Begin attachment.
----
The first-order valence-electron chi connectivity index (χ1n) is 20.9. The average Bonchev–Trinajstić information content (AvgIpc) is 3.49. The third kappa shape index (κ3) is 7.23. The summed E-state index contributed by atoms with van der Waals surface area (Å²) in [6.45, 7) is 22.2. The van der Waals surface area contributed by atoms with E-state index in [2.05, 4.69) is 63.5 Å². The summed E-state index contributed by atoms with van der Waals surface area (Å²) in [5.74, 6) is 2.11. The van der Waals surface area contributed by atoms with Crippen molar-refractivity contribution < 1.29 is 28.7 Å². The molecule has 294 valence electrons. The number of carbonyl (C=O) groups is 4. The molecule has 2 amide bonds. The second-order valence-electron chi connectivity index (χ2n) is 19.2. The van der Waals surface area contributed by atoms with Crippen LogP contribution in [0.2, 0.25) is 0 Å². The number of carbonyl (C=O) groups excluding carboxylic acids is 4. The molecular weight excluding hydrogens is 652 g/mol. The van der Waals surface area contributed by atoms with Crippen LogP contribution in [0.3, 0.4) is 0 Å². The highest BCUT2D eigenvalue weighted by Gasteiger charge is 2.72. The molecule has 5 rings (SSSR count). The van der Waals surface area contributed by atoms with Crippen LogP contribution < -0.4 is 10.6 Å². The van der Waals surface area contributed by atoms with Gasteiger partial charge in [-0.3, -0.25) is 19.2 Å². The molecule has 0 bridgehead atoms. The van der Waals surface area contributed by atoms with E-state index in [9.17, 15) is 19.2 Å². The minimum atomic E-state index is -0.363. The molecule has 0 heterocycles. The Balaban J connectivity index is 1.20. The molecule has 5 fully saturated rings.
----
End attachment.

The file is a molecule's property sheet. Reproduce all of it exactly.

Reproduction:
The first-order valence-electron chi connectivity index (χ1n) is 20.9. The average Bonchev–Trinajstić information content (AvgIpc) is 3.49. The third kappa shape index (κ3) is 7.23. The summed E-state index contributed by atoms with van der Waals surface area (Å²) in [6.45, 7) is 22.2. The van der Waals surface area contributed by atoms with E-state index in [2.05, 4.69) is 63.5 Å². The summed E-state index contributed by atoms with van der Waals surface area (Å²) in [5.74, 6) is 2.11. The van der Waals surface area contributed by atoms with Crippen molar-refractivity contribution < 1.29 is 28.7 Å². The molecule has 294 valence electrons. The number of carbonyl (C=O) groups is 4. The molecule has 2 amide bonds. The second-order valence-electron chi connectivity index (χ2n) is 19.2. The van der Waals surface area contributed by atoms with Crippen LogP contribution in [0.2, 0.25) is 0 Å². The number of carbonyl (C=O) groups excluding carboxylic acids is 4. The molecular weight excluding hydrogens is 652 g/mol. The van der Waals surface area contributed by atoms with Crippen LogP contribution in [0.3, 0.4) is 0 Å². The highest BCUT2D eigenvalue weighted by Gasteiger charge is 2.72. The molecule has 5 rings (SSSR count). The van der Waals surface area contributed by atoms with Crippen LogP contribution < -0.4 is 10.6 Å². The van der Waals surface area contributed by atoms with Gasteiger partial charge in [-0.3, -0.25) is 19.2 Å². The molecule has 0 bridgehead atoms. The van der Waals surface area contributed by atoms with E-state index in [9.17, 15) is 19.2 Å². The minimum atomic E-state index is -0.363. The molecule has 0 heterocycles. The Balaban J connectivity index is 1.20. The molecule has 5 fully saturated rings.